From Butt to Booty: Ages 12+
Geek Chic: Eleven-year-old Zoey is suffering the pains of entering the sixth grade, stressing over things such as having a bad hair day and finding a place at the primo lunch table. Ages 8-11. Reviews 1, 2, 3, 4.
Heart-to-Heart with Mallory: Nine-year-old Mallory turns to her diary to sort through her emotions when she finds out she has a secret admirer and her two best friends’ parents may be getting engaged. Ages 7-10.
Rissa Bartholomew: Having told off all of her old friends at her eleventh birthday party, Rissa starts middle school determined to make new friends while being herself, not simply being part of a “herd.” Ages 8-12. Reviews 1.
My Best Friend… Giulio: As a class assignment, Delia keeps a journal and records her life and her fantasies about the Italian exchange student Giulio, who also happens to be Brady’s boyfriend. And, oh, by the way, Brady is Delia’s best friend. Ages 11-14.
My Secret War Diary: When nine-year-old Flossie starts her diary and scrapbook on July 27, 1939, her mother has already died and her father has just joined the Dorsetshire Regiment. The Second World War ends for Flossie on August 14, 1945, when her father comes home. Ages . Reviews 1, 2, 3.

UPDATE: The Australian cover (and title) of Max Quigley

6 Responses to “The Wimpy Standard”

  1. See, I wish they wouldn’t DO this! I know that the Wimpy Kid series is amazing, but not every book deserves that same treatment! At least the Amber Kizer book actually is relevant; in the first one, there was indeed a journal which was taped over with duct tape so that it looked less goofy. It’s hard to believe, in these days of electronic everything, that ALL of those books contain handwritten diary/journal entries.


  2. Just My 2 Cents Says:

    Your website features numerous books with covers that are IDENTICAL photographs and/or mirror images. However, the book covers that look nothing alike but/for artwork on the lower 1/3 are labeled “the direct imitators.” Go figure…

    • I’m confused about what you are saying… there are no identical photos here… and it is the middle set that I refer to as “direct imitators.” Care to clarify?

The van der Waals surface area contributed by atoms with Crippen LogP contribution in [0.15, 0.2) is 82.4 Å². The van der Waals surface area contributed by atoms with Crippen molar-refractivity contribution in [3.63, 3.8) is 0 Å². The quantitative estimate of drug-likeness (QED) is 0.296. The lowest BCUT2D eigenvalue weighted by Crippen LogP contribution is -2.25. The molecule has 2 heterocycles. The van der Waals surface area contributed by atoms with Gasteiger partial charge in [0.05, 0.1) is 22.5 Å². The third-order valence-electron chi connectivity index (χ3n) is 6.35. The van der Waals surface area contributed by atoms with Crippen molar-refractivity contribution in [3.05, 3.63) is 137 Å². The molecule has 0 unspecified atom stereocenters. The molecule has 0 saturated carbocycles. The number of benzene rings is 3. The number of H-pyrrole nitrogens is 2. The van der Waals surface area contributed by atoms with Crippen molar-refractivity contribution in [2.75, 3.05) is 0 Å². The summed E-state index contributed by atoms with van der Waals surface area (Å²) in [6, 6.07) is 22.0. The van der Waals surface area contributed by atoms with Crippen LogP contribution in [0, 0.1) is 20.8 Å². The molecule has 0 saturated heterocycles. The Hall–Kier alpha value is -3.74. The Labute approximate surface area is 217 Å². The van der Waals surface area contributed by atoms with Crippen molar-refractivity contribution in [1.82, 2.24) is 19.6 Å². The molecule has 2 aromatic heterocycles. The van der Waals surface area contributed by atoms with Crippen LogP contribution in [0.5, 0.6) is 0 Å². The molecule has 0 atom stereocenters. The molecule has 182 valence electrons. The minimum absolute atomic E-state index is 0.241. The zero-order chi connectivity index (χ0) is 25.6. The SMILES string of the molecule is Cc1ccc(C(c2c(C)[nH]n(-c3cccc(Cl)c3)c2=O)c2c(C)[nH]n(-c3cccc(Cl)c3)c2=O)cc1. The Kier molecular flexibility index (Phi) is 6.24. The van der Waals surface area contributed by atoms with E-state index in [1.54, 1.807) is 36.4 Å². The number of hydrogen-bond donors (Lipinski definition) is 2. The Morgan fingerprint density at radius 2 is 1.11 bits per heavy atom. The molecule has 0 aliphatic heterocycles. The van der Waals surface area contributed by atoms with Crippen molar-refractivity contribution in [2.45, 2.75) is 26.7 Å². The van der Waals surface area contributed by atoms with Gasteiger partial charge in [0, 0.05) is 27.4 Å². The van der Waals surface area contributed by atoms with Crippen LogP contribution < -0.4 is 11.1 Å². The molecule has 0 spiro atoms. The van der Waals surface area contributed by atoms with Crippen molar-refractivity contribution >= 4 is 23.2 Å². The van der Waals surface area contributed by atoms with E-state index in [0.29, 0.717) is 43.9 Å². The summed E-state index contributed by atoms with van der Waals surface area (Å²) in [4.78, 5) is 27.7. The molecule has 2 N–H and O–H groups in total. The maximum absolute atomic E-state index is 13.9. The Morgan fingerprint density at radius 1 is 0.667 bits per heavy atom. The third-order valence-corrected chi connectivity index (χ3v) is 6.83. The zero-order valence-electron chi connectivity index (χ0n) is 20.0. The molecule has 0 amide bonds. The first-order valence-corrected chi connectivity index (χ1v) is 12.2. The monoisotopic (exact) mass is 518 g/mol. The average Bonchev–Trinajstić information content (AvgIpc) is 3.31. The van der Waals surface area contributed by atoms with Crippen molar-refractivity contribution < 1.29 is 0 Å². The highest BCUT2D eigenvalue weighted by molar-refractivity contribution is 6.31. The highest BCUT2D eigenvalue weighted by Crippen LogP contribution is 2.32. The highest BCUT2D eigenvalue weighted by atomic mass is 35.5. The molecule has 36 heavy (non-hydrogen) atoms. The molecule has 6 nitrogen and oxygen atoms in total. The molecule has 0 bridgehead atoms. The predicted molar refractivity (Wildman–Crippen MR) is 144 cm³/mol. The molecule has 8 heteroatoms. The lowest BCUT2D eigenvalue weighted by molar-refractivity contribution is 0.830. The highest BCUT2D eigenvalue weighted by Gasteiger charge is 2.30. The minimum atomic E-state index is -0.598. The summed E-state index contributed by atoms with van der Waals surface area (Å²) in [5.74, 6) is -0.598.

3. “Max Quigley” was first published in Australia at precisely the same time as the first Wimpy Kid book, so to call it a “tail-rider” or tagged as an “imitator” is way off-mark. Furthermore, Tanita says: “It’s hard to believe, in these days of electronic everything, that ALL of those books contain handwritten diary/journal entries.” Well, in fact they don’t. Max Quigley is neither handwritten, nor is it a diary/journal format.

    Sorry to be a grump, but I find it’s best to actually read books before you review them.

    • Diary of a Wimpy Kid was first released in April 2007. From what I can determine your book was published as “Problem Child” in Australia in 2007. With a different cover.
      This blog posting talks about the COVER of the book as a tail rider, not the book itself. “Max Quigley” came out in the U.S. two years later, when the Wimpy Kid covers were already well established. I’m betting that this cover was designed later, when preparing the book (and changing the title) for the American market. At that time, Wimpy Kid had already grabbed a market share. It’s certainly not unusual for a publisher to want to ride those coattails. That’s what this post is about.

  4. I do trust all of the ideas you have presented to your post. They’re very convincing and will definitely work. Still, the posts are very short for beginners. May you please prolong them a bit from subsequent time? Thanks for the post.